So, what is a plan of study?  It is a well outlined course schedule across the semesters necessary for each year for a graduate student within their program that results in the ultimate goal of graduating and receiving their degree.  Academic plans of study keep graduate students on track and if they have an assistantship, degree programs know when these positions will be available for the next group of newly admitted students as these graduate students graduate.  According to research regarding academic plans of study, students are more apt to re-enroll the following semester, if they have an academic plan of study.  It gives them a map to follow and to look forward to each semester.  Academic plans of study, also lead to stronger student outcomes and give the student a sense of control over their destiny each semester.

So, what do we need to make sure our graduate students are successful?  Educational Advising Board shares four basic needs that are very helpful for students:

  1. Accessibility, make the information of the academic plan easy to understand and available. Make sure that a plan of study is submitted to the Graduate School in a timely manner.
  2. Adaptability, if there will be changes, keep the students informed and how it will impact their schedules, hopefully any changes will still result in the same timelines agreed upon between the student and the advisor leading to graduation.
  3. Guiding, it allows students to work with the program advisor to understand and account for program requirements and personal interests. This helps students save time and money in a timely manner to not increase their time at the university or increase their cost for the degree.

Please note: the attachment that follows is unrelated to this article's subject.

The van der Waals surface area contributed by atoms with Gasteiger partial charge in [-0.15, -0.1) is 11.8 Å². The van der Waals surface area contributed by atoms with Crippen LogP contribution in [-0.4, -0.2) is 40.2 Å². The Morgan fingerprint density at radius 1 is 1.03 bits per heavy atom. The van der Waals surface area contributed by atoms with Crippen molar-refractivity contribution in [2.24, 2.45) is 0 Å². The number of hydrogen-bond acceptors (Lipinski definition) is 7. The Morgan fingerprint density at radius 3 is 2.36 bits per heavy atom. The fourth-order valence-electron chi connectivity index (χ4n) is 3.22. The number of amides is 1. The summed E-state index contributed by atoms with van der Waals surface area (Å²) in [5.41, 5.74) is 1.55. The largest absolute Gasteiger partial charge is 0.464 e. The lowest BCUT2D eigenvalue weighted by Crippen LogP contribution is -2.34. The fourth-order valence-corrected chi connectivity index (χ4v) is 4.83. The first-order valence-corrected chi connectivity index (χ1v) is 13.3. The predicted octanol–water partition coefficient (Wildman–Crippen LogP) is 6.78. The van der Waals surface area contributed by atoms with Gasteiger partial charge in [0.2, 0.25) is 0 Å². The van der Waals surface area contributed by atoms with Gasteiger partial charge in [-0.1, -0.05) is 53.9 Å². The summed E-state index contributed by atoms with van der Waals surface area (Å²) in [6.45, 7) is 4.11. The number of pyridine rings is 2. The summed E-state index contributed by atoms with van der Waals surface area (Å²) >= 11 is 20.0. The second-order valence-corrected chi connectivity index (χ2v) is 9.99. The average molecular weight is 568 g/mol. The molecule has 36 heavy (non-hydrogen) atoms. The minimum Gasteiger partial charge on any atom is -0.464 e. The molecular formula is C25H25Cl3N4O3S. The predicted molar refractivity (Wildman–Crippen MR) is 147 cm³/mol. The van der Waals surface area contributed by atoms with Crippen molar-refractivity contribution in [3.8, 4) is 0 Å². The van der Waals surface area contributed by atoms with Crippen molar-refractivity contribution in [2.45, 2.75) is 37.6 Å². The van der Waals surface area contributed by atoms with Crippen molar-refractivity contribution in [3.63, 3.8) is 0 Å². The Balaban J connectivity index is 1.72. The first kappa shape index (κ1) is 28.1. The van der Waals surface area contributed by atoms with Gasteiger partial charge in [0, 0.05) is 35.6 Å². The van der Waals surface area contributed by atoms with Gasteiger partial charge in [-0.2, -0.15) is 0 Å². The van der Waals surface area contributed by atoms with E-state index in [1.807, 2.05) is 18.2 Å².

4. Collaboration, this creates a collective sense of responsibility and accountability for a vehicle to exchange information or advising, and allows both the faculty and student to maintain a conversation of continued planning throughout the year. It not only keeps the faculty and student communicating, but also results in a sense of responsibility from both parties.

Overall, it is a great necessary plan of action that will bring control and some comfort to the graduate student, in a time of so much chaos and uncertainty for what is in store for their future.  An academic plan of study goes a long way to building bridges between or graduate degree programs and our students.  Take and be safe.


Need Guidance on Securing External Funding? Contact Me!


If you are an NMSU graduate student or post-doctoral scholar needing guidance on securing external funding, please contact me at fee@nmsu.edu. Please also visit the list of current funding opportunities that I maintain on the research website and let me know if you have any questions.


Chong-Hwey Fee



Chong-Hwey Fee,
Proposal  Development
Special Specialist, RAS 

Questions and comments regarding NMSU’s Research and Graduate School Digest should be directed to Hamid Mansouri Rad, Ph.D. at  hamid@nmsu.edu, (575) 646-6429.